The important Byzantine enclave of Venice had pro and anti-Frankish factions. On 25th December 805 the Doge Obelerio degli Antenori did homage[i] to Charles at Aachen and came home with a Frankish bride Carola. This action enraged the anti-faction and precipitated a war with Byzantium.
In 809, a fleet landed in the Venetian lagoon and attacked a Frankish flotilla at Comacchio but was defeated. Obelerio’s attempts to elevate his family led to a popular uprising against them. King Pepin of Italy attempted to besiege Venice but Agnello Participazio coordinated Venetian efforts to defend the city.
The Byzantines kept the city supplied by sea. The Antenori family tried a volte-face to save face by taking up arms against Pepin. They were thrown out and Agnello Participazio was elected Doge once the Franks had been seen off. Pepin was paid off and departed, and died in July 810.
Charles intended for Pepin to control his interests in Italy, provide protection to the papacy and stand as a bulwark against any hopes the Byzantines might have of recovering the empire in the west. Now he had Pepin’s illegitimate son Bernard crowned king of the Lombards.
‘Pippin left one son, Bernard, and five daughters—Adalheid, Atula, Gundrada, Berthaid, and Theoderada. In his treatment of them Charles gave the strongest proof of his family affection, for upon the death of his son he appointed his grandson Bernard to succeed him, and had his granddaughters brought up with his own daughters.’[ii]
The death of Pepin upset Charles’ plans for the future; he’d divided his realms into three for his three eldest boys by Hildegard; Charles the Younger, Duke of Neustria[iii], Pepin (formerly Carloman) King of Italy and Louis, Duke of Aquitania[iv]. Charles the Younger died on 4th December 811, leaving only Louis of all Charles’ legitimate heirs.
Problems in the North
In Saxony, after a decade of peace, there was a series of uprisings from 795 to 802. Even after Widukind's submission in 785 and gradual Christianisation of Saxony the Nordalbingian tribes remained reluctant until they were finally defeated at the Battle of Bornhöved in 798 by the combined forces of the Franks and their Abodrite allies, led by Prince Drożko.
Charles was increasingly irritated with the Saxons and his methods of dealing with their revolts became increasingly draconian. He instituted a policy of divide and rule, rewarding faithful Saxon lords and sending them to fight their revolting kinsmen. Charles gave the cleansed lands to his Slavic allies, the Abodrites, after clearing out around 10,000 families of Saxon and settling them elsewhere in his empire.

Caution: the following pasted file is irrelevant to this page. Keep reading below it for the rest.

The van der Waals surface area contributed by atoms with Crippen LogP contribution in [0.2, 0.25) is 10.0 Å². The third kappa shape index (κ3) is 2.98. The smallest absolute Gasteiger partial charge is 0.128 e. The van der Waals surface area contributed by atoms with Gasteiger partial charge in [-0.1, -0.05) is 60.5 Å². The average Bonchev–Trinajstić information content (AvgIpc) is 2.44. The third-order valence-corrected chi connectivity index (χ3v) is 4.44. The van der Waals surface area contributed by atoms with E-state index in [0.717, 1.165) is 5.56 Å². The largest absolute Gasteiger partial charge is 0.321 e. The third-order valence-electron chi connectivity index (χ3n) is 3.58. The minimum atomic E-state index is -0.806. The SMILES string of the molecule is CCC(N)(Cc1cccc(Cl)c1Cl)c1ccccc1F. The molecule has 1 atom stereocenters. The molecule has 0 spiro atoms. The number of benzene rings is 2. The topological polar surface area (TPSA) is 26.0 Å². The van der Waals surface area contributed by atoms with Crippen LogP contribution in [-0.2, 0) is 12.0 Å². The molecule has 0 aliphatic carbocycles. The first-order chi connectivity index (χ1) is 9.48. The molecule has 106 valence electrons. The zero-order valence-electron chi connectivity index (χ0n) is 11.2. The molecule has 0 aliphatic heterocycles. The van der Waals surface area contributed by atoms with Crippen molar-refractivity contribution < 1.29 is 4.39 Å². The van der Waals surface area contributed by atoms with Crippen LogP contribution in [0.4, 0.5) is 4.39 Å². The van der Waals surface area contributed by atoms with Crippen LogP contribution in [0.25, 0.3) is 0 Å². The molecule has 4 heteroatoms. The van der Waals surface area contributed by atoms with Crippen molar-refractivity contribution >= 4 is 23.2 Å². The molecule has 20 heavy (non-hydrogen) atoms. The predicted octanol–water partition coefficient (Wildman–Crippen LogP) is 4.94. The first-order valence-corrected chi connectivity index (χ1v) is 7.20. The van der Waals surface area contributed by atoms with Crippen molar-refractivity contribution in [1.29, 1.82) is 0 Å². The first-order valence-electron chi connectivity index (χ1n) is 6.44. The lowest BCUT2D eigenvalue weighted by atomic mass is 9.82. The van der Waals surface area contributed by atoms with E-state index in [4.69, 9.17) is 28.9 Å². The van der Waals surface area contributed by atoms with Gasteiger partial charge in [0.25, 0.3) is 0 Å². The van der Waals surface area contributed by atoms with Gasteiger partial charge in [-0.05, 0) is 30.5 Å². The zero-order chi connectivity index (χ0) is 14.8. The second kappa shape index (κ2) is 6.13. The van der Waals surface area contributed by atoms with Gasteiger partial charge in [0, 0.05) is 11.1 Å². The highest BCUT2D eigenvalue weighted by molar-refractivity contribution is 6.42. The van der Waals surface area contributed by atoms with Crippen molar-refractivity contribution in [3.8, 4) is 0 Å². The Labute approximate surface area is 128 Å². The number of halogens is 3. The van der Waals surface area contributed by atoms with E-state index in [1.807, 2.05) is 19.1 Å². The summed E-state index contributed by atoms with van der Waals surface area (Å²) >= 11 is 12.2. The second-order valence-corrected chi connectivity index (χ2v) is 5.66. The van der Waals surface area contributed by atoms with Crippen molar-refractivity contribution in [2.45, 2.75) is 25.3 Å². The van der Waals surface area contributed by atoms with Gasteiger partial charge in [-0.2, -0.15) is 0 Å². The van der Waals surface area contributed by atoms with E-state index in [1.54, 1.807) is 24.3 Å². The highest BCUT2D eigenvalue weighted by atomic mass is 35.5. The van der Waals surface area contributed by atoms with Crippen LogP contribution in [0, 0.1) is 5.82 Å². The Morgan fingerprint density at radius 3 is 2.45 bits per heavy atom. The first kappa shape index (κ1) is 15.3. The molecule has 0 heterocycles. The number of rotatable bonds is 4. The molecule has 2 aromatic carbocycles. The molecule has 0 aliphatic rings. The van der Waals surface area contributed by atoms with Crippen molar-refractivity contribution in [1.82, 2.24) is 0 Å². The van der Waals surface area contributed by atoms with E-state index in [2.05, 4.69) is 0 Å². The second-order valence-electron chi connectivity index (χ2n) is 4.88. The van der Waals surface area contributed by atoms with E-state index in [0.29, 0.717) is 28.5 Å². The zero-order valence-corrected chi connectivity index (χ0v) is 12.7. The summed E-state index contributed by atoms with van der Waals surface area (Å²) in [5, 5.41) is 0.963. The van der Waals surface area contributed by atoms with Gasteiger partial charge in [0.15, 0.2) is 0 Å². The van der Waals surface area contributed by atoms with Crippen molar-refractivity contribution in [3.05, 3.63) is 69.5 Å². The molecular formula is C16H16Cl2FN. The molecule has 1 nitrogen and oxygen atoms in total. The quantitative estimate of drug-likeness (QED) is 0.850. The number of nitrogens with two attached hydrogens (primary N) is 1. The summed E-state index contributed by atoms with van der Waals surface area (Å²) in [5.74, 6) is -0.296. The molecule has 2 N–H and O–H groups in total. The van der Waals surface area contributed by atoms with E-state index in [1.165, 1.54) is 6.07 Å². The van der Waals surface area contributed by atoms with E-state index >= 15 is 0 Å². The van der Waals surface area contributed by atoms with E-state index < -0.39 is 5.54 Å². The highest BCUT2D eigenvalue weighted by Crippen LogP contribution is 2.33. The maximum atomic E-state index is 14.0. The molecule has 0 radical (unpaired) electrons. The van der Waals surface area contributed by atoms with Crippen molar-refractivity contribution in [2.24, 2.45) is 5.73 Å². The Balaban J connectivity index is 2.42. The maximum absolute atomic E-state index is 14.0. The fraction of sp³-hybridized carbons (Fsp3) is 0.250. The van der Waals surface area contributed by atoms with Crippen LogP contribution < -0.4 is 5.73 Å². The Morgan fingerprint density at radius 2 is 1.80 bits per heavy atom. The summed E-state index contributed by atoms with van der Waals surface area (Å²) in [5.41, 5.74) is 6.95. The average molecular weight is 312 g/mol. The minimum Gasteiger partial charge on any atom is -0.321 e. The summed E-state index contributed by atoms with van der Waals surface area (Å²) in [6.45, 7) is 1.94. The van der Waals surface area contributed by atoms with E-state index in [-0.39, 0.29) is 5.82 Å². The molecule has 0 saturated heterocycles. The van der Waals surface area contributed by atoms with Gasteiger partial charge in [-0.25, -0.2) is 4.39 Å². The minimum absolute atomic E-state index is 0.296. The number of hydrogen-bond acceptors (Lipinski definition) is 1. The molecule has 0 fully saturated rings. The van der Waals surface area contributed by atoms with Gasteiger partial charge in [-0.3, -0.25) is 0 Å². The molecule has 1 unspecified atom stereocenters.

Francia had problems with the Danes who regularly raided down Francia’s extended coastline. In 808 Charles the Younger pushed them back across the Eider River. The next year the emperor had Essesfeld Castle erected [v]and the entire region was incorporated into the Frankish Empire.
In order to counter the ongoing raids led by King Gudfred, the Franks probably established a Danish march stretching from the Eider River to the Danevirke fortifications in the north.
‘The last war of all that Charles undertook was against those Northmen, who are called Danes, who first came as pirates, and then ravaged the coasts of Gaul and Germany with a greater naval force. Their King, Godofrid, was puffed up with the vain confidence that he would make himself master of all Germany….For he was killed by one of his own followers, and so ended both his life and the war that he had begun.’[vi]
After King Gudfred was killed, his successor Hemming concluded the Treaty of Heiligen with Charlemagne in 811, agreeing that the Eider should mark the border between Denmark and Francia.
Legal and Clerical
The empire was designed to be ruled by royal counts, who were controlled by itinerant royal commissioners. Charles held annual empire-wide assemblies of bishops and counts meeting to approve Charles legislation and decrees. These councils were normally held in May, but additional councils on specific subjects could take place at any time. They often coincided with preparations for the summer offensive.
‘Collect information concerning any relevant matter….no only from his own people but from strangers and from both friends and enemies.’[viii]
In 785 at the Council of Paderborn the clergy debated the matter of the Christianization of the Saxons. Laws were promulgated against idolatry and the death penalty was ordered for self-appointed witch-hunters who had arranged the death of persons accused of witchcraft.
At his annual council in Frankfurt in 794 Charles had a wide ranging agenda, covering how to distinguish between the loyal and the faithless, measures on how to deal with a major famine[ix], confirmation of Duke Tassilo’s fall and debate on establishment of an orthodox code of belief for Latin Christendom.
Later in his life Charles determined on a reform of the Frankish legal system. He was well aware of the many defects in the two very different systems the Franks adhered to.